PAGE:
Urban planning in the fragmented city

importance of studying segregation in different territory scales. As it was mentioned before, according to Sabatini (2003; 2008) land prices formation according to land use and the actions of urban development stakeholders (public, informal and private) according to this structure of prices is what is causing higher segregation on the scale of the city. Also, other authors like Samuel Jaramillo (1999) who has studied land market and the relation of this one with Latin American cities spatial configuration, states the importance of land market role in the development of different kinds of built space production. To Jaramillo, the accentuated fragmentation of space is to be found in the different forms of space production and in the relatively weakness of the State to provide infrastructure and control urban processes what contributes to the speculation with land prices (1999: p. 112). Also, according to Sabatini (2003) the territory scale determines the degree of segregation in the study of Latin American cities. While in the scale of the city the distance between low and high incomes population is increasing, in the scale of the high rent neighbourhoods diverse middle incomes and high incomes population inhabit. Moreover, the emphasis of Sabatini’s (2003) policy proposal stresses the fundamental role that the location of social housing fulfils in the access to opportunities for the low incomes population groups. In that sense, the presence of walls in gated residential complexes and increasing fragmentation is to this author an expression of exclusion on a lower scale, but a way to reduce the distance between diverse social groups, aspect treated superficially by Balbo (1993: p. 33).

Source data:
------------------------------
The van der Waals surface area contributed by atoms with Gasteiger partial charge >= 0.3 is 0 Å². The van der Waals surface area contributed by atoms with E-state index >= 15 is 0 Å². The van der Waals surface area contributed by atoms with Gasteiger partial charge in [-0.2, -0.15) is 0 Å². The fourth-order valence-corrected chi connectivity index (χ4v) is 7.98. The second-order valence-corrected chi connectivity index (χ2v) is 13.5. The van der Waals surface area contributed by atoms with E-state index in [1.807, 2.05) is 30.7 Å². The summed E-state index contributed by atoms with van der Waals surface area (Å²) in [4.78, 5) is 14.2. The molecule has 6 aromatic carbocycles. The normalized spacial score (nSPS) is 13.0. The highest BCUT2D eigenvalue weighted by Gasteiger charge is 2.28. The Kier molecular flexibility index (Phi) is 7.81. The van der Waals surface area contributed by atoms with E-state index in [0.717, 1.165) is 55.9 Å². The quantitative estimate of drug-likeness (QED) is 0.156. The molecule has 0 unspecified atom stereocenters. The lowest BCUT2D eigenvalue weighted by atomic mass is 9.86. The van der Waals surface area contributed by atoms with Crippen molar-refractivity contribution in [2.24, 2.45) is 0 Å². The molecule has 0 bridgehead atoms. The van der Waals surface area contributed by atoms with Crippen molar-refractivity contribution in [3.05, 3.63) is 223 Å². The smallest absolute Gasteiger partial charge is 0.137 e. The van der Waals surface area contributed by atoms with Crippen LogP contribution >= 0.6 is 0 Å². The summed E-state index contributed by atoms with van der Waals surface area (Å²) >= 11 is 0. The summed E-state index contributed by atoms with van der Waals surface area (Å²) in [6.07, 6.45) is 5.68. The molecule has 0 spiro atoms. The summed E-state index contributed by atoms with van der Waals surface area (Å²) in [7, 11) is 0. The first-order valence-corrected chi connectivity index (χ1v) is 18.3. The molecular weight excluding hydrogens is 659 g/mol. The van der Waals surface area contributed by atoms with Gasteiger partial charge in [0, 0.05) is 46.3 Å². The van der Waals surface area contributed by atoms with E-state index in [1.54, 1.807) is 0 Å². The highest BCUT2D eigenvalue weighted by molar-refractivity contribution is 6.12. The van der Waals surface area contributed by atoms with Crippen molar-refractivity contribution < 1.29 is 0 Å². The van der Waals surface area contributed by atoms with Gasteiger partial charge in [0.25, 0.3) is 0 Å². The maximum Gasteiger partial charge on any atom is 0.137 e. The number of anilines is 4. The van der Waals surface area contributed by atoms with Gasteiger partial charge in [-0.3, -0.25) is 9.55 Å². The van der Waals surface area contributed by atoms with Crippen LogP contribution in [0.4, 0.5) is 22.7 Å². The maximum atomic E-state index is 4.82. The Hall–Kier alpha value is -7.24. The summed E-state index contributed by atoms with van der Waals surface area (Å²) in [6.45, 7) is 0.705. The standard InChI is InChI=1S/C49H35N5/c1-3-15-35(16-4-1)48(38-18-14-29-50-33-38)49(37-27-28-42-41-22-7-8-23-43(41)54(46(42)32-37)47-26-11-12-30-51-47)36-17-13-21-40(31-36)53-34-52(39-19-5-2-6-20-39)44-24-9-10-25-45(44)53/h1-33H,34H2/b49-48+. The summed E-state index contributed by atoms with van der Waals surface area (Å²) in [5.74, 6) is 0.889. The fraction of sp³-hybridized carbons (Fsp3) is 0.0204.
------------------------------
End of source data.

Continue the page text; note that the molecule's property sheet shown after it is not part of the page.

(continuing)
5. Recommendations: Towards social integration. When social inclusion or integration is set as the goal of planning strategies and design projects, no discussion arises from spectators. However, it becomes necessary to understand how this social inclusion can be achieved and this is only possible through deeper understanding of processes like urban fragmentation and socio-spatial segregation. Moreover, understanding causality and correlation of spatial and social dynamics of these phenomena is fundamental to respond in an adequate way. For further urban fragmentation studies, detailed spatial conceptualization and clarification of its relation with segregation needs to be done. This can be realized through the superimposition of different spatial environments, organization of population groups and the causes and conditions of facilities and infrastructure distribution at different city scales. The study in depth of these variables relies on